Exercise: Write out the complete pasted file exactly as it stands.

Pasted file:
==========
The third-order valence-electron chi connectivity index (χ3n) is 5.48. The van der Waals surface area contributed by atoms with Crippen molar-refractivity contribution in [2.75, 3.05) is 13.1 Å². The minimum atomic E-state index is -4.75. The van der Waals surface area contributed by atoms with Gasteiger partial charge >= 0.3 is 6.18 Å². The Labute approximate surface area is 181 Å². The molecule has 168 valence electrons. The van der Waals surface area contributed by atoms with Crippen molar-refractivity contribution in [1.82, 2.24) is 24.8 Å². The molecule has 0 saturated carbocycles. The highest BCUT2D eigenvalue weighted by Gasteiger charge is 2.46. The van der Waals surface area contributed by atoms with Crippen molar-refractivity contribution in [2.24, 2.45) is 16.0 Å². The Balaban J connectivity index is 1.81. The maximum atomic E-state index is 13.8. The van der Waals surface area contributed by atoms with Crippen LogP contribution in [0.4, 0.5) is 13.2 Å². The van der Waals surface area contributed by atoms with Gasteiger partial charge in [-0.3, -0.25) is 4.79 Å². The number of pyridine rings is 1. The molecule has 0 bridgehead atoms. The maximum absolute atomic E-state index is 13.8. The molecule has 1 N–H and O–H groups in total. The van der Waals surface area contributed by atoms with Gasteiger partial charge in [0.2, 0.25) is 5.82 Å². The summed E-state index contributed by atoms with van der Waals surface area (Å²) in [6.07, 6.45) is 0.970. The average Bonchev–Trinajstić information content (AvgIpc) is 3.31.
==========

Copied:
The third-order valence-electron chi connectivity index (χ3n) is 5.48. The van der Waals surface area contributed by atoms with Crippen molar-refractivity contribution in [2.75, 3.05) is 13.1 Å². The minimum atomic E-state index is -4.75. The van der Waals surface area contributed by atoms with Gasteiger partial charge >= 0.3 is 6.18 Å². The Labute approximate surface area is 181 Å². The molecule has 168 valence electrons. The van der Waals surface area contributed by atoms with Crippen molar-refractivity contribution in [1.82, 2.24) is 24.8 Å². The molecule has 0 saturated carbocycles. The highest BCUT2D eigenvalue weighted by Gasteiger charge is 2.46. The van der Waals surface area contributed by atoms with Crippen molar-refractivity contribution in [2.24, 2.45) is 16.0 Å². The Balaban J connectivity index is 1.81. The maximum atomic E-state index is 13.8. The van der Waals surface area contributed by atoms with Crippen LogP contribution in [0.4, 0.5) is 13.2 Å². The van der Waals surface area contributed by atoms with Gasteiger partial charge in [-0.3, -0.25) is 4.79 Å². The number of pyridine rings is 1. The molecule has 0 bridgehead atoms. The maximum absolute atomic E-state index is 13.8. The molecule has 1 N–H and O–H groups in total. The van der Waals surface area contributed by atoms with Gasteiger partial charge in [0.2, 0.25) is 5.82 Å². The summed E-state index contributed by atoms with van der Waals surface area (Å²) in [6.07, 6.45) is 0.970. The average Bonchev–Trinajstić information content (AvgIpc) is 3.31.